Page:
Lower New England-Northern Piedmont
Description & Physiography
Since it lacks a single, strong environmental gradient along a shore or mountain range, the LNE-NP ecoregion may be said to be the sum of its parts. Stretching from southern Maine and New Hampshire -- with their formerly glaciated, low-mountain and lake-studded landscapes -- through the limestone valleys of western Massachusetts and Connecticut, Vermont, and eastern New York, the LNE-NP includes, all told, portions of 12 states -- and the District of Columbia. The Lower New England portion also covers fire-adapted forest communities in Rhode Island, eastern Massachusetts and Connecticut, including pitch pine and oak-dominated tracts on glacially-deposited sandy till that forms a broad plain with many ponds.
The ecoregion continues further south, into the Northern Piedmont of Maryland, northern Virginia, and eastern Pennsylvania – land that was never glaciated and is characterized by gently-rolling hills and valleys upon which dry oak woods and moist forests occur on remnant sites, steep slopes, and ridgelines.
Large portions of the Appalachian Mountains lie within the ecoregion including the Palisades in New York and New Jersey, the Taconics and the Berkshires in Massachusetts, New York, Vermont, and Connecticut, and the widely strewn Monadnocks of southern New Hampshire. Some of the largest rivers in the eastern United States cut across the Atlantic slope lowlands and empty into the Atlantic Ocean. The Potomac, Susquehanna, Delaware, Hudson, Housatonic, Connecticut, Merrimack, and Saco Rivers provide a diversity of high- and low-energy aquatic habitats.
The natural character of the ecoregion is perhaps best seen in the 8% of the region currently within existing protected lands, primarily state-held, including Mt. Greylock State Park in Massachusetts, Mt. Pisgah State Park in New Hampshire, Yale-Myers Forest in Connecticut, Palisades Park in New York and New Jersey, Sterling Forest in Pennsylvania, and the Potomac Gorge in Maryland and the District of Columbia.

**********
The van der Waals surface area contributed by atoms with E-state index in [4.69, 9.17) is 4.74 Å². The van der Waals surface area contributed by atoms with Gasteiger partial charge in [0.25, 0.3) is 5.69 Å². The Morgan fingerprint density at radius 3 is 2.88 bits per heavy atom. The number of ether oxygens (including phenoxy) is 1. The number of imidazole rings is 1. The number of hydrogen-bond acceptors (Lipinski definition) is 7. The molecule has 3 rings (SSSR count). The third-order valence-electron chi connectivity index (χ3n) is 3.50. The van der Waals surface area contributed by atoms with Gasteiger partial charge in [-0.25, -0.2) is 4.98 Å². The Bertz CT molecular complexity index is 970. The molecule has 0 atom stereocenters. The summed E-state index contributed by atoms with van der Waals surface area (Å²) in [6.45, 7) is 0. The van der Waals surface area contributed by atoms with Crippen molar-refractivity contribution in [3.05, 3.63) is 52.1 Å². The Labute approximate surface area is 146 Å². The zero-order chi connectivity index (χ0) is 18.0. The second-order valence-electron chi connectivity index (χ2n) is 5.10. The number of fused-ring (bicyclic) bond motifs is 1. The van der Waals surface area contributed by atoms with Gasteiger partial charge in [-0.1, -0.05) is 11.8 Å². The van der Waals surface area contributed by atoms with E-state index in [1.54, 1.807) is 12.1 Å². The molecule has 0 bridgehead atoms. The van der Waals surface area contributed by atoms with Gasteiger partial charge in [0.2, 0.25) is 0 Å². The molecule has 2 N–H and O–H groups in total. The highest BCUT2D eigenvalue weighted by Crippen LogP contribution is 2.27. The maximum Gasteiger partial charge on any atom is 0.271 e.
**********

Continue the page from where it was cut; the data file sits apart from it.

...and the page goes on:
The Atlantic slope of North America was shaped by many tectonic, volcanic, and glacial events that created a diverse geology, interesting landforms, and topographic elevations that range from sea-level to 3800 feet. The region receives 36 – 50 inches of precipitation annually. This in turn creates a diversity of wetlands and aquatic systems.
Plants & Animals
Black bear, moose, white-tail deer, turkey, bobcat, fisher, pine marten, and beaver can all be found, once again, throughout the northern and central portions of the Lower New England ecoregion and generally appear to be expanding their ranges.
Humans & History
Europeans settled the ecoregion soon after their arrival. The following century of widespread and intensive land use significantly influenced the distribution and composition of the region’s landscapes and natural communities. Humans removed more than 90% of the original forest cover, leaving only a few patches of old growth forest in remote, inaccessible mountain coves and ravines. With the decline of farming at the turn of the last century much of the region returned to forest. Today, approximately 67% of the region is forested; 70% is in natural cover of one form or another.
The LNE-NP ecoregion remains one of the most highly populated in the country with many cities including Nashua and Manchester, NH, Springfield and Worcester, MA, Hartford, CT, Albany, NY and New York City, Baltimore, MD, York and Lancaster, PA, and Washington, D.C. Suburbs for the cities of Boston, Providence, New Haven, New York, and Philadelphia extend outward into the region. The great forest expanses are now being increasingly fragmented by first and second home development. While the mountainous areas of the ecoregion are lightly settled, the valleys have long been developed for agriculture, both rapidly succumbing to development pressures.